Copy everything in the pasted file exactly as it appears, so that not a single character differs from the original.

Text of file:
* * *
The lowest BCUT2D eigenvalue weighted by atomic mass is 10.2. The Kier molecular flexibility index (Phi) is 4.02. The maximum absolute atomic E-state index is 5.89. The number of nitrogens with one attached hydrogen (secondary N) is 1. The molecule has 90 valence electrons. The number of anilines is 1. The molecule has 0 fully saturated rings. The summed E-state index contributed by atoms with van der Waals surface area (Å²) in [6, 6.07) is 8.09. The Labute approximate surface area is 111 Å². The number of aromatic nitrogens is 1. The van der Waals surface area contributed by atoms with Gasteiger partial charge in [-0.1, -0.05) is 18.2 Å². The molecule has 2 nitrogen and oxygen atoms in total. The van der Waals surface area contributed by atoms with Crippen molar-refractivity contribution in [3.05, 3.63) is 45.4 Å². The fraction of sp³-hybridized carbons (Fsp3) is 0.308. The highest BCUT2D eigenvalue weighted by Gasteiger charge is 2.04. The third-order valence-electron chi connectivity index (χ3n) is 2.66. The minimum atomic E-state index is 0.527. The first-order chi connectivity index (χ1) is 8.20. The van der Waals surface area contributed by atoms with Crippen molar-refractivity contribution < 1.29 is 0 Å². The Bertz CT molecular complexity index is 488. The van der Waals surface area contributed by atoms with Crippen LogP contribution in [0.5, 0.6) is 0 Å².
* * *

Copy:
The lowest BCUT2D eigenvalue weighted by atomic mass is 10.2. The Kier molecular flexibility index (Phi) is 4.02. The maximum absolute atomic E-state index is 5.89. The number of nitrogens with one attached hydrogen (secondary N) is 1. The molecule has 90 valence electrons. The number of anilines is 1. The molecule has 0 fully saturated rings. The summed E-state index contributed by atoms with van der Waals surface area (Å²) in [6, 6.07) is 8.09. The Labute approximate surface area is 111 Å². The number of aromatic nitrogens is 1. The van der Waals surface area contributed by atoms with Gasteiger partial charge in [-0.1, -0.05) is 18.2 Å². The molecule has 2 nitrogen and oxygen atoms in total. The van der Waals surface area contributed by atoms with Crippen molar-refractivity contribution in [3.05, 3.63) is 45.4 Å². The fraction of sp³-hybridized carbons (Fsp3) is 0.308. The highest BCUT2D eigenvalue weighted by Gasteiger charge is 2.04. The third-order valence-electron chi connectivity index (χ3n) is 2.66. The minimum atomic E-state index is 0.527. The first-order chi connectivity index (χ1) is 8.20. The van der Waals surface area contributed by atoms with Crippen molar-refractivity contribution < 1.29 is 0 Å². The Bertz CT molecular complexity index is 488. The van der Waals surface area contributed by atoms with Crippen LogP contribution in [0.5, 0.6) is 0 Å².